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Financial specialization: Training to ride the bull Add to ...

It's become very clear over the last two years that economists, investment experts and academics can't always predict the behaviour of financial markets - so imagine being a student and trying to get a handle on the best money-handling moves.

Witness the recession we've been crawling out of in recent months. The economic fall was swift and sudden, throwing the financial services industry and investors into damage-control mode.



MBA schools have long been preparing students for such problems in the business world, with many still cutting their money-managing teeth on virtual portfolios and imaginary situations.



But many universities - including McGill and Concordia in Montreal, McMaster in Hamilton and Simon Fraser in Vancouver - also offer programs that get students thinking about, preparing for and acting on real-world financial and investment issues.



At McGill's Desautels Faculty of Management, one of the few schools in North America with a working investment fund that attracts clients outside the university, there are six MBA students as well as 10 senior and 10 junior Bachelor of Commerce students in the Investment Management Program (IMP).



They get involved in every aspect of handling clients' investments in two funds: one equity and one fixed-income, with each holding about $1-million. The clients are high-net-worth ones, mostly alumni but also financial institutions, in Quebec and Ontario.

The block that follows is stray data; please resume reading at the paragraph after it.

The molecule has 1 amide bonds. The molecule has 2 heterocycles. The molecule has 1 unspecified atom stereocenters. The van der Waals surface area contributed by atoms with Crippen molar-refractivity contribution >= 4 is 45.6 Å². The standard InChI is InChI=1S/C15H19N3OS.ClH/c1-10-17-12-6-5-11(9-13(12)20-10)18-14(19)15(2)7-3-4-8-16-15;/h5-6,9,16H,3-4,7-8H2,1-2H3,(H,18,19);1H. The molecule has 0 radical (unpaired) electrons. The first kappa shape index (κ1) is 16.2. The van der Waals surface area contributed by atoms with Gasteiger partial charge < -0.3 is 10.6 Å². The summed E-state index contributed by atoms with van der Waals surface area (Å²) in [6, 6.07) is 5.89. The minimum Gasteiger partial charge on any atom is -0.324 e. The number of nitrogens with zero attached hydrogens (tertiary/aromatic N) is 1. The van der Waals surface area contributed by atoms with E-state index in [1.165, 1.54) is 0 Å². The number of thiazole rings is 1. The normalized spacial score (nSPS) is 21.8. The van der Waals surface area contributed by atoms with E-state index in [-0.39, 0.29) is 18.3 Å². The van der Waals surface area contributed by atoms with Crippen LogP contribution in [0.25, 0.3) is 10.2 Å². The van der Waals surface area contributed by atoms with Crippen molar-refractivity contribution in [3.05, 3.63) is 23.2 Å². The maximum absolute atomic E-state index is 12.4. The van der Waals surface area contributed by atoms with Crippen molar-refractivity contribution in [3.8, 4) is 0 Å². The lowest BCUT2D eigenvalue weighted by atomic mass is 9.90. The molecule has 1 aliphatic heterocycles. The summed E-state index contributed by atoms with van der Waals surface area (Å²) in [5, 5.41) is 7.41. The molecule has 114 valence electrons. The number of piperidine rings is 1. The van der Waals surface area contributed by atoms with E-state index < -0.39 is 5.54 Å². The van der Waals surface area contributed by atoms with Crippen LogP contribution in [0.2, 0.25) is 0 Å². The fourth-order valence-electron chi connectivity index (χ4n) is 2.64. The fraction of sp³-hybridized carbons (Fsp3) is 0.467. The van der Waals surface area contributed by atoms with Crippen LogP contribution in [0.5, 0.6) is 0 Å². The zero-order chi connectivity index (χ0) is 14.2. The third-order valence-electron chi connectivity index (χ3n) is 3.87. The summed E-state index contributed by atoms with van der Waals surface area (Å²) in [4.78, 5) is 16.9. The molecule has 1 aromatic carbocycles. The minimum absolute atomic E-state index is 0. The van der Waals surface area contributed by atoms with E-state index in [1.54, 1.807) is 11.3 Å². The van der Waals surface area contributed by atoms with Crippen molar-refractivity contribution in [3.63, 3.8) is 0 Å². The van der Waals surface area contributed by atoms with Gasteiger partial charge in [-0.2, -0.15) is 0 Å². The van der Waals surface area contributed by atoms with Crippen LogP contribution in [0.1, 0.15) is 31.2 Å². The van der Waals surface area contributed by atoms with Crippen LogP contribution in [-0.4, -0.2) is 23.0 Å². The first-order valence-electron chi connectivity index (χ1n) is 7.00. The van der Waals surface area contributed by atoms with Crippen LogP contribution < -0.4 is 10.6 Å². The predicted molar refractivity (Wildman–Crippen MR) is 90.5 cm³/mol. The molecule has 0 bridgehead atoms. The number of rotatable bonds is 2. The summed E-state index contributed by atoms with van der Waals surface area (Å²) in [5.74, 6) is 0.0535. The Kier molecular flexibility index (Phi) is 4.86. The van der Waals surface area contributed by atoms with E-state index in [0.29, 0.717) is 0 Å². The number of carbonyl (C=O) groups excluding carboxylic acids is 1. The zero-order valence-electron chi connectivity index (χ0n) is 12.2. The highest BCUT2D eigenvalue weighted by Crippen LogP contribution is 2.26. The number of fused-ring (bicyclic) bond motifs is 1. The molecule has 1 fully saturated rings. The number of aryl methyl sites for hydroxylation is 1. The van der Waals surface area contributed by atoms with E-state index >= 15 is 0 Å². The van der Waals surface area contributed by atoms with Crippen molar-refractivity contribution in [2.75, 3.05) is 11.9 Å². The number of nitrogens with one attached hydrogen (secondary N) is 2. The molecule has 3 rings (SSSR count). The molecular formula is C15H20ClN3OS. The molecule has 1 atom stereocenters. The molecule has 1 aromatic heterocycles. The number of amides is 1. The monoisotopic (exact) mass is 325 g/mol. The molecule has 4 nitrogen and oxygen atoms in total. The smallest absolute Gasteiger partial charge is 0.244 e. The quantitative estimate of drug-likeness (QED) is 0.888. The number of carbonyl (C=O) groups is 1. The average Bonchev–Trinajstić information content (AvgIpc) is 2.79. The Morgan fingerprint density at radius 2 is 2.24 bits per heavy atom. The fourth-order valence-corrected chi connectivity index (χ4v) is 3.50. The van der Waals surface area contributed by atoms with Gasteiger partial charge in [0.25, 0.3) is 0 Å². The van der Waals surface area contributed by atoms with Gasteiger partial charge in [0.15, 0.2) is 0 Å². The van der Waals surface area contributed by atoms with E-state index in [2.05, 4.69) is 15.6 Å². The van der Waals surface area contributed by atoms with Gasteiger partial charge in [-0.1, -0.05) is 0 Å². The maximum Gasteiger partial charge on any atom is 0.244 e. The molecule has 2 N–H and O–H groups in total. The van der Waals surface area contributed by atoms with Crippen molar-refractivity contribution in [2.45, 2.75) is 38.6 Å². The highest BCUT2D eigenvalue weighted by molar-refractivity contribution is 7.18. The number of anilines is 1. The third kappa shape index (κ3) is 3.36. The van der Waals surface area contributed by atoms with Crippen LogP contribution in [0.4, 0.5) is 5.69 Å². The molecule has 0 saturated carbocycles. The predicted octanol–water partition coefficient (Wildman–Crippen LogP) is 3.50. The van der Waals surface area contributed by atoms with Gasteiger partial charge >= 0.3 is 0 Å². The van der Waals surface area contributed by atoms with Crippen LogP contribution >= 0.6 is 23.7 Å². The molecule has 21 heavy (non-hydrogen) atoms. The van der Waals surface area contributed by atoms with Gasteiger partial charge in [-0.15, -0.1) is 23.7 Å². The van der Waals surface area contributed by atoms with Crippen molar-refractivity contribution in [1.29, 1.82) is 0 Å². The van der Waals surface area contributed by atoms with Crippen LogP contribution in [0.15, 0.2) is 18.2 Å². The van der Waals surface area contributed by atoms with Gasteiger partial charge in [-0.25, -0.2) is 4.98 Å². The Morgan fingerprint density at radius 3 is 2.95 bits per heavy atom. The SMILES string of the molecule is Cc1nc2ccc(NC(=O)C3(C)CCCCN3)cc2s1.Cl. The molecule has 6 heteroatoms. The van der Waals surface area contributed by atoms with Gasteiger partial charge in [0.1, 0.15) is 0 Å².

"Real clients, real compliance, a real firm, real funds, real investment process - everything the students do is what is done in the real world," says Alex King, the faculty's development director, who as head of investor relations also recruits clients.



Students, who took academic courses in the fall term and started the investing program in January, take on different roles in the fund company - including as analysts, asset strategists, macro managers and risk managers. They collaborate in daily meetings, go through the investment process and pitch their suggestions to the chief investment officer, Ken Lester, a discretionary money manager and CEO of Lester Asset Management, who handles the stock and bond trades recommended by the student analysts.



The IMP program was conceived in 2006, and it took some time to get all the legalities and regulatory requirements in place to get it off the ground the beginning of this year, says Mr. Lester, who believes in letting students take charge, including calling in the trades themselves.



The economic turmoil of the last couple of years is having its impact on student investment handlers, who learn how to ride the wave, and when to exercise caution, he says.



"As money in Desautels has been coming in, students have been hesitant to invest it … there is a bit of nervousness and justifiably so … I tell them that's a perfectly reasonable position to take right now. If my students wanted to invest more eagerly, I would agree on that too - but they have to justify everything."



Many students say working with real portfolios gives them a distinct advantage with prospective employers.



John Tarraf, 28, was born in Beirut, Lebanon, came to Canada as a teenager, earned his B.Comm degree and worked four years at RBC in Montreal before entering the Desautels program in September.



"The program gives me, as an MBA student, the opportunity and chance to take part in a professional investment management firm that provides real services to real clients and manages real money, and reflects the prophecies in investment management firms outside university," says Mr. Tarraf, who handles equities work in the endowment fund.